An Evening With Leon Bosch – Complete Engagement With Complex Music Held Audience Spellbound

There was a slight variation on the ‘is there a doctor in the house?’ cry that can dampen an evening in the theatre – the Kenton was in need of an emergency piano tuner on Friday.  However, as ever, Henley audiences are a talented bunch; piano tuning expert Clive Seiling was on hand to ensure all was in order, then the evening of music was ready to start.

The large gathering was in for a very special and rare entertainment, in the company of one of the world’s leading double bass players, Leon Bosch.  As well as the opportunity to hear the instrument in a solo capacity, the evening was compered by Henley Music School’s Founder Laura Reineke, who took the opportunity to talk to Leon Bosch about his extraordinary life and music.

The musical treats began with a performance of Beethoven’s Sonata in F op. 17.   Originally written for French horn, the work had been transcribed for double bass by Leon Bosch, and was accompanied by pianist Rebeca Omordia.  Selecting music to show off the double bass’s possibilities is always challenging, as this huge instrument requires such dexterity from its player, while producing such a surprisingly gentle tone.   The Beethoven indeed offered plenty of opportunities for Leon Bosch to show off his skills, although possibly the piano slightly overpowered in places.   However the second piece performed by Leon Bosch and Rebeca Omordia, Turning Towards You, written for double bass and piano by Robin Walker, displayed a truly equal partnership of the two instruments.   Bosch prepared for the piece by taping his fingertips, and it soon became evident that Walker (who was in the audience) has a highly physical approach to his compositions, including plenty of slap pizzicato (painful for double bass players’ fingers!).    Following the interval, Bosch played a second piece composed specially for him by Walker, The Song of Bone on Stone.   This unaccompanied piece, first premiered in 2018, is in a series of  movements which vary from the violent slap pizzicato of the opening to far more haunting, evocative spiritual sections using ringing high harmonics, with fiery rhythmic episodes connecting the contrasting musical moods. Highly reflective and meditative,   Bosch’s complete engagement with the complex music held the Kenton audience spellbound.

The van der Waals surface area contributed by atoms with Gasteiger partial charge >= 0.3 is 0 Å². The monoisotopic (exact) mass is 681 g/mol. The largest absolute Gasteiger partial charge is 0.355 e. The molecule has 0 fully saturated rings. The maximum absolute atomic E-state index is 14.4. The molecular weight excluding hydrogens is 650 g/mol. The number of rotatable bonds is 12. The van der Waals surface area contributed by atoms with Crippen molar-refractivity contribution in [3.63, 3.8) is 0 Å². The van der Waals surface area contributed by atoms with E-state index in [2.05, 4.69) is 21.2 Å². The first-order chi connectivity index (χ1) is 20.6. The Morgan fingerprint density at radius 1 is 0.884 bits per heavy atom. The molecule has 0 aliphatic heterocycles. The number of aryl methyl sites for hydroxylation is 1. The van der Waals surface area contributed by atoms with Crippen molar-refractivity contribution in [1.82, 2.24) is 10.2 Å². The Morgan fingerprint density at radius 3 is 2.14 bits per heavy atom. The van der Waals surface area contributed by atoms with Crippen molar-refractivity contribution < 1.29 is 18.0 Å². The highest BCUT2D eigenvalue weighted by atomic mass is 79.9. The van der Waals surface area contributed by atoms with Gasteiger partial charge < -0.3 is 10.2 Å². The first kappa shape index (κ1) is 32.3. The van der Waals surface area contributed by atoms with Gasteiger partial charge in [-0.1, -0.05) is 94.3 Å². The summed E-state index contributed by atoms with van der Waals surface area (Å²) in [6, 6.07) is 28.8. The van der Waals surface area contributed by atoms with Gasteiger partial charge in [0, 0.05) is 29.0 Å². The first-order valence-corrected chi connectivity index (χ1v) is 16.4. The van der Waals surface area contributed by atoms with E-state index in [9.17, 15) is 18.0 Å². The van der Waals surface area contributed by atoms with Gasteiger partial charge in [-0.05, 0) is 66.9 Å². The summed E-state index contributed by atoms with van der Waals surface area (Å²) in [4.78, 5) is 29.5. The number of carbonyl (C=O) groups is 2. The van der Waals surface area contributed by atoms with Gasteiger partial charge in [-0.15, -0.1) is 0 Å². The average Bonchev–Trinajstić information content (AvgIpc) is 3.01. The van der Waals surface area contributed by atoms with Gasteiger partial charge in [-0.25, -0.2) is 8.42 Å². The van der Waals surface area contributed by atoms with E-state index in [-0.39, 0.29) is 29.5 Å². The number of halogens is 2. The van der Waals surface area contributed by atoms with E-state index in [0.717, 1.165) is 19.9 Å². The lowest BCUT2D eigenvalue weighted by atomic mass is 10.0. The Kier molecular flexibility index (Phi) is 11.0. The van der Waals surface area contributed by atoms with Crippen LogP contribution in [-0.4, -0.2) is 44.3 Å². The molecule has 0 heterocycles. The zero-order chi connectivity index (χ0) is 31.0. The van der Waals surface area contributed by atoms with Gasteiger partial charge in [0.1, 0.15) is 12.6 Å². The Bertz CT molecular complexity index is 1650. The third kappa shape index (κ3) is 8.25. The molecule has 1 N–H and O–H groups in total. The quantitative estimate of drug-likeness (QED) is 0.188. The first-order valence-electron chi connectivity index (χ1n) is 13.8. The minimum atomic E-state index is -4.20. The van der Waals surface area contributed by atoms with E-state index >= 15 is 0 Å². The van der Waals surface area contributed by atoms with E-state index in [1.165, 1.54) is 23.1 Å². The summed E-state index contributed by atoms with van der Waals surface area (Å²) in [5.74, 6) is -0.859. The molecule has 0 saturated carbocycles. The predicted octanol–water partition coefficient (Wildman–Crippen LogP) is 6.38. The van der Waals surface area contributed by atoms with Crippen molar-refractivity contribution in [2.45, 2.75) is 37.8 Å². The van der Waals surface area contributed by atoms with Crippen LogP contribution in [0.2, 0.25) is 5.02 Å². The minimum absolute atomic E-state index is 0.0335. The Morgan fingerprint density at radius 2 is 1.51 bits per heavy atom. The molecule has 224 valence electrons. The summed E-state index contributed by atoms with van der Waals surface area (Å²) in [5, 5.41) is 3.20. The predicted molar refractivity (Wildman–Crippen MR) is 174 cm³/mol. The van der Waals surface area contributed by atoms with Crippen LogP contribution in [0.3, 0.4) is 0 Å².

It was fascinating to have the opportunity to hear first-hand from the bass player of his early life in apartheid South Africa, where aged 15 he initiated a protest march which attracted thousands of supporters, leading to his arrest and the threat of lengthy imprisonment.   The support of a good lawyer who got him off the charges inspired an interest in studying law. He was not granted permission to do this, however he was allowed to enrol to study music at the University of Cape Town, so having learnt cello (then switching to double bass), he worked from 7am to 10pm every day in order to overcome his disadvantaged background.  Bosch has always understood that success derives from (extremely) hard work; having arrived in the UK in 1982 with just a raincoat and suitcase, he studied at the Royal Northern College of Music in Manchester, and proceeded to enjoy a lengthy and highly successful career as double bass player in various orchestras and chamber groups,  as well as appearing both as soloist and conductor .  It was also fascinating to learn how he acquired his instrument in 1995, a Gagliano, from a former bass player and colleague, and which has remained his musical partner ever since.

The evening’s music ended with Leon Bosch playing two staples of the double bass repertoire, Bottesini’s Elegy and Tarantella, elegantly accompanied by Rebeca Omordia.   These showpieces  perfectly displayed this world class player’s virtuosity – and hopefully served to inspire some of the many youngsters present to take up the Henley Music School’s offer of tuition.    Long listed as ‘endangered’,   this initiative, jointly presented by the Mayor of Henley and Henley Music School, was a highly creditable effort to direct attention to the instrument.   As Leon Bosch told the children, ‘Why be ordinary when you can be extra special – play the double bass!’.

Review by Elestr Lee

The concert was in aid of the Mayor’s Charities; Henley Music School, Gillotts School and Bluebells Dementia Day Centre and raised around £2,000. Mayor, Councillor Glen Lambert said, “The evening went very well and was a complete success.  Leon got a lovely surprise too.  An old friend of Leon’s came to the show because she now lives in Henley so must have found out about it. They had not seen each other since 1984 and Leon was over the moon to see her again.”

Laura Reineke from Henley Music School said, “Leon was utterly inspirational and two children who came to the show will receive 5 months free double bass tuition from him.”

 

 

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